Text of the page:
- Whether there will be reasonable wind down periods. If we look to the recent example of the sanctions imposed on Venezuela, reasonable wind down periods were provided, and with good reason. Markets throughout the world had significant exposure to and entanglements with PdVSA, and disengagement from Venezuelan crude oil supplies was disruptive even within the time provided. The comparable entanglements with Russia energy companies, and in particular with Russian oil and gas supplies into Europe, are as much if not more complex. On the other hand, these sanctions would be in response to an invasion and intended to shock Russia into withdrawing. There may be little interest in wind down periods that soften the blow, even if innocent third parties suffer commercially. While it might be reasonable to expect there will be wind down periods provided, there are no guarantees.
- Whether the Nord Stream 2 pipeline will feature prominently. Ukrainian officials have described completion of the Nord Stream 2 pipeline as being as big a threat as the troops massed at their border. A sanctions bill specifically targeting Nord Stream 2 and related entities was narrowly defeated in the U.S. Senate last week, with Republican and Democratic support, but with strong opposition from the White House. If sanctions are necessary, Nord Stream 2 is likely to be impacted.
- Whether there might be secondary sanctions targeting non-Russian persons or entities that support Russian actors or sectors. The threat of secondary sanctions – imposed against parties outside Russia that support targeted persons — is an increasingly common feature of U.S. sanctions strategies, and there is every reason to expect they will at least be included as an available feature in a comprehensive Russian sanctions strategy.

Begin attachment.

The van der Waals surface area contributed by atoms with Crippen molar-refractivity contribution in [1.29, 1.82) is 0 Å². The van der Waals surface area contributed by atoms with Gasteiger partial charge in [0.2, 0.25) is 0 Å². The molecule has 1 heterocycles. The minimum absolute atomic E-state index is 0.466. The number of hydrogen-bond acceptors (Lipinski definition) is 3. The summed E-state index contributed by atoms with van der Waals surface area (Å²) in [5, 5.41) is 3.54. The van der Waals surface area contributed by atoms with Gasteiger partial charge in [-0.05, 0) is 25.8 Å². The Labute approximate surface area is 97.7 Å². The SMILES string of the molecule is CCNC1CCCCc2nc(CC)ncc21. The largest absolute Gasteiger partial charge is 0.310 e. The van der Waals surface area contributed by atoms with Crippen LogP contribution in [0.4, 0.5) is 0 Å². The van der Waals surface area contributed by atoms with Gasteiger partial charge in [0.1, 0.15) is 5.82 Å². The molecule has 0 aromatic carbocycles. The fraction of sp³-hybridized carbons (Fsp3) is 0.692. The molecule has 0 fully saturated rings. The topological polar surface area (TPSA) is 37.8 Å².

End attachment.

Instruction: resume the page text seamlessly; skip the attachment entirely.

- How coordinated the sanctions will be. There are sanctions actions the United States can take unilaterally, but some of the more impactful sanctions being discussed will require multilateral support across numerous countries in order to be effective (e.g., cutting Russia off from SWIFT). The United States and rest of NATO have been discussing this issue intensively, so one would expect close coordination.
- Timing. There is no current deadline by which the crisis must be resolved or escalated. But for a variety of reasons, it appears that matters will come to a head within the next thirty to sixty days, if not sooner.
- How Russia will respond. Russia is not without leverage in this situation, given the significant amounts of oil and natural gas it supplies into Europe. Russia weaponizing its energy supply by cutting Europe off could be critically impactful, and would require efforts to swiftly transition European markets to alternative energy supplies, possibly in the middle of winter.
What Companies Can Do to Prepare
Companies with significant commercial ties to Russian markets and counterparties, including in particular those companies with Russian subsidiaries, should use this moment to closely examine what those ties are, and whether and how they can be severed or adjusted in the event they are impacted by sanctions. This can include:
- Identifying any direct or indirect commercial exposure to Russia, and to Russian entities and individuals.
- Understanding the direct and indirect transactional and contractual ties to Russian markets and counterparties.
- Determining whether they already have reasonable means of modifying or disengaging with Russia-related commercial activities within reasonable time periods.
- Planning for commercial alternatives if they lose the ability to deal with Russian markets or counterparties.
- Engaging with commercial counterparties in Russia to front the issue and prepare for the possibility of sanctions imposition.